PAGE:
For gaming performance without a budget: An aftermarket cooled 670. What you will be looking for then is like Asus DCII 670, MSI Twin Frozr 2, Gigabyte Windforce. The reason for that is that the standard design of the 670 is not especially great, and the aftermarket coolers are much, much quieter for not much money. Regarding AMD vs nVidia: You don't want AMD today. They have failed completely so many times with new or upcoming games. I've had several AMD cards and they were fine up til DX11 took over. Drivers since then have been total shit and til they fix that I won't buy another card, nor will I recommend them. It is sad seeing as their cards work fine for most current games (BF3 included), but you can never ever trust them when it comes to a newly released game like Guild Wars 2 for example.

@J_Las_Vegas:

http://www.overclockers.co.uk/showproduct.php?prodid=GX-012-PL

http://www.overclockers.co.uk/showproduct.php?prodid=GX-153-MS

http://www.tomshardware.com/reviews/geforce-gtx-670-review,3200-5.html

The 670 is faster than the 7970 in several tests, and the 7970 is a lot more powerful than the 7870, while the 670 costs 70 pounds more then the 7870. The 7870 is a competetive card in it's price range for sure, but please. For 150 extra you could get a 680 that smacks the 7870 out the park.

#25 Posted by Flabbergastrate (274 posts) -

@Fattony12000: @MordeaniisChaos: Thanks! Quick question, though; if I get an SSD, could I use it in conjunction with the HDD I already have, or will I have to reign in my memory usage?

#26 Posted by Fattony12000 (7252 posts) -

@Flabbergastrate: That's exactly how you use it, Ryan on this week's Bombcast didn't appear to know how to use one properly.

1) Make the current data on your hard drives 'public', unpassworded, unencrypted, whatever, you just need to be able to access all the data on there just like a USB drive.

2) Insert your brand new, empty, SSD into your computer as the primary drive, with your other hard drives as the secondary and tertiary drives.

3) Install a brand new Windows 7 OS onto the SSD. Do not touch the other drives.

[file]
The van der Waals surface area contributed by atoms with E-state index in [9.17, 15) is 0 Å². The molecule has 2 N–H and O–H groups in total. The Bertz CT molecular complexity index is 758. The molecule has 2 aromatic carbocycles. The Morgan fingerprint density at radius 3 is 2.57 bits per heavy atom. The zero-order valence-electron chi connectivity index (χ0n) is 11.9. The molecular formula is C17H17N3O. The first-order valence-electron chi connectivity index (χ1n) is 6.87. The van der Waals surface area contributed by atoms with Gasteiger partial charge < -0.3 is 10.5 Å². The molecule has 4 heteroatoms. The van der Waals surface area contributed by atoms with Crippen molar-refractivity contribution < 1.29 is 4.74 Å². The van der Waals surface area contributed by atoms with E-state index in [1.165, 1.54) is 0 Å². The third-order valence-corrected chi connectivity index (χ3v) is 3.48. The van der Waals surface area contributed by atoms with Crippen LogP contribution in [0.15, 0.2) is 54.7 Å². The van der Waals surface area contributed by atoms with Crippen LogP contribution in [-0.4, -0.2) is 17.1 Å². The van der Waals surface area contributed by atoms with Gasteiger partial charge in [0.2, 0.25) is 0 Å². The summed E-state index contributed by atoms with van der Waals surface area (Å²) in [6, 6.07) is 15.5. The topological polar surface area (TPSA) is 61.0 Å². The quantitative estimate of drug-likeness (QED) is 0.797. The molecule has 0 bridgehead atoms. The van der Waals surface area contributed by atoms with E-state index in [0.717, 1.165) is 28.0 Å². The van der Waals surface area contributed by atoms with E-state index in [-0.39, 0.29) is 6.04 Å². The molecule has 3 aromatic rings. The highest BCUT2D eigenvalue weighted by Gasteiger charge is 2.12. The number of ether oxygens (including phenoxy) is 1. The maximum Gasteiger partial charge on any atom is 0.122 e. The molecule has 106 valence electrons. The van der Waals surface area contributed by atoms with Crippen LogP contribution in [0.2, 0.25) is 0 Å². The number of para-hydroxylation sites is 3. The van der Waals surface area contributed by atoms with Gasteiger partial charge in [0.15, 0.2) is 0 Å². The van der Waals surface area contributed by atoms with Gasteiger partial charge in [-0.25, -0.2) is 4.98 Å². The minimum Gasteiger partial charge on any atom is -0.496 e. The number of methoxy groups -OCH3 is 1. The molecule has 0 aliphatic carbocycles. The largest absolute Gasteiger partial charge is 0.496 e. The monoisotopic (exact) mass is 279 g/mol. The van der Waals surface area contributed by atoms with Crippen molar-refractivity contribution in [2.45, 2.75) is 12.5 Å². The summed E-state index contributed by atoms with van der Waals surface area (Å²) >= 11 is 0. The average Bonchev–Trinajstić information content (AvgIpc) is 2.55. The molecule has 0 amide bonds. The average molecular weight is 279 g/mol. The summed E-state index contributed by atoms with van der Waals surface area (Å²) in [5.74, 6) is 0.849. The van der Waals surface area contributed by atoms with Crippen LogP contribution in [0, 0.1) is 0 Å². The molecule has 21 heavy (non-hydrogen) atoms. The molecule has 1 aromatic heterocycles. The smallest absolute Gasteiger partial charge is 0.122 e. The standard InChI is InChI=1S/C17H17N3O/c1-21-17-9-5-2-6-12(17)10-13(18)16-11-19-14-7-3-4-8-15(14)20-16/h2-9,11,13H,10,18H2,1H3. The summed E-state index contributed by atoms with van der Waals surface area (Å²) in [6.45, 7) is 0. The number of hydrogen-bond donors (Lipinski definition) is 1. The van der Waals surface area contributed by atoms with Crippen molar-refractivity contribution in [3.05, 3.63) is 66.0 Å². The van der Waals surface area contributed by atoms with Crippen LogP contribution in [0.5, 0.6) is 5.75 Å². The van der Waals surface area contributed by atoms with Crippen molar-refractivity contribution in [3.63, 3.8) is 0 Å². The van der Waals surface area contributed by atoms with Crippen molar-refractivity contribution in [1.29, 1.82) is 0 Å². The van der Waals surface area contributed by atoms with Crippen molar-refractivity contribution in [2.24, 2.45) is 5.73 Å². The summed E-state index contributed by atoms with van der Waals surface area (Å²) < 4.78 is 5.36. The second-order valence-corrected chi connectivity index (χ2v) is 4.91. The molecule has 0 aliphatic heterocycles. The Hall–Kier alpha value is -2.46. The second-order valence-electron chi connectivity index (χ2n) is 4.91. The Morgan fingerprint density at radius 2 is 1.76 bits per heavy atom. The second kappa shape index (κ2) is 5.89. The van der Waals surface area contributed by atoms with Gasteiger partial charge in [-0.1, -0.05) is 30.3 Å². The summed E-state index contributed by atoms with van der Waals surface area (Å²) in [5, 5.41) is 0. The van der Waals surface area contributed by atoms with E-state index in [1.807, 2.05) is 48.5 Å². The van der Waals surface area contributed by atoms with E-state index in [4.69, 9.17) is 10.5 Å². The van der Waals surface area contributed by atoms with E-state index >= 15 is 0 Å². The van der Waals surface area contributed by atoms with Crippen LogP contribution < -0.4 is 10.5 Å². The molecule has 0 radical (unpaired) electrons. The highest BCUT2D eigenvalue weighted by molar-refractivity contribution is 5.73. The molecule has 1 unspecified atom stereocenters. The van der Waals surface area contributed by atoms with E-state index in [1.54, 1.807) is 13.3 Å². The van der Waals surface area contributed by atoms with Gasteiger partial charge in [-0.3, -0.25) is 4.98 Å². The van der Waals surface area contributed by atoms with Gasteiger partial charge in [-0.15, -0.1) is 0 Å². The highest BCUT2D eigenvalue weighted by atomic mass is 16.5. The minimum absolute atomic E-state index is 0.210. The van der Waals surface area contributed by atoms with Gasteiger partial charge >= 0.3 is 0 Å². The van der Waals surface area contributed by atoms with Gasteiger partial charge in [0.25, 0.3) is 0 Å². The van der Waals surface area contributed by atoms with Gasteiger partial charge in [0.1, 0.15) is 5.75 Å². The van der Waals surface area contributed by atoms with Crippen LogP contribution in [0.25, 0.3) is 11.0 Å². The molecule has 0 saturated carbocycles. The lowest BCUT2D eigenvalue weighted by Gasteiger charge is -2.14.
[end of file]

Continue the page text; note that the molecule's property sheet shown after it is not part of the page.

4) Install a few programs/games onto the SSD, things like Battlefield 3/Photoshop/Chrome/things that make use of a good data throughput.

5) Anything that you install on your secondary drive, but that you want the OS to think is on the SSD, use a Directory Junction (you don't get the nice SSD speeds of course). Or just straight up install programs onto whatever the other drive letters are for your non-SSD drives. Change the 'Location' of My Documents/My Pictures/My Videos and stuff from the default place on the SSD (C:) to where they actually live on the hard drive (D:).

6) Something, it's too hot to think over here.

#27 Posted by Flabbergastrate (274 posts) -

@Fattony12000: Would I have to get a new copy of W7, then?

#28 Posted by MordeaniisChaos (5730 posts) -

@Flabbergastrate: What @Fattony12000: said. You could also potentially get a Hybrid SSD/HDD setup that would let you access all of your data a bit faster, instead of just some of it.

#29 Posted by Fattony12000 (7252 posts) -

@Flabbergastrate: I assume everyone with a legal copy of the Microsoft Windows 7 Operating System has a means whereby to install it onto a new drive, be it through USB stick or DVD or over a network. You don't just CTRL+C your 'C:/Windows' directory and CTRL+V it onto a blank SSD. Is your computer a pre-built, OS pre-installed thingamabob?

@MordeaniisChaos: Hybrids don't quite work that way, you are still limited by the capacity of the flash memory's buffer in terms of getting those sick speeds, and there are still significant drawbacks to the system overall. You do basically get an 'all in one' package doing it that way, rather than 'rolling your own' with two separate drives, one SSD and one HDD.

#30 Posted by MordeaniisChaos (5730 posts) -

@Fattony12000: I know how they work. I didn't say they were perfect, but they work well enough on a budget for those who are access speed sensitive.

#31 Posted by Fattony12000 (7252 posts) -

@Flabbergastrate: @MordeaniisChaos: The link wasn't really for your benefit, more for the guy asking. As to your point about cost...

Seagate Barracuda 7200.11 ST31500341AS 1.5TB 7200 RPM SATA 3.0Gb/s 3.5" = $79.99

Kingston SSDNow V200 Series SV200S37A/128G 2.5" 128GB SATA III Internal SSD = $89.99

Total = $169.98

OCZ RevoDrive RVDHY-FH-1T PCI-E 1TB Hybrid SSD PCI-Express 2.0 x4 MLC Internal SSD (1TB HDD + 100GB SSD) = $319.99

Total = $319.99

That's an extra 500GB of capacity with a $150.01 saving in price. In reality, the OP would just use his old HDDs for the task and thus would just be shelling out for the SSD. In that case he could get a real nice Crucial M4 256GB SSD for $214.99.

#32 Posted by VACkillers (1060 posts) -

Its not the card Mord, its the shocking shit ATI drivers that are more then 90% of the issues when it comes to the ATI cards. For the OP though, as everyone else has pointed out here, the graphics card, its just a tad dated now, the rest of your system seems fine, probably a gtx 570 or a gtx 670 depending on your budget.

#33 Posted by Flabbergastrate (274 posts) -

So I'm definitely getting that Crucial M4 drive, and found thisthing to be around my budget. Is this the best thing I can get for under $200, or should get something else/wait for price drops for more powerful cards?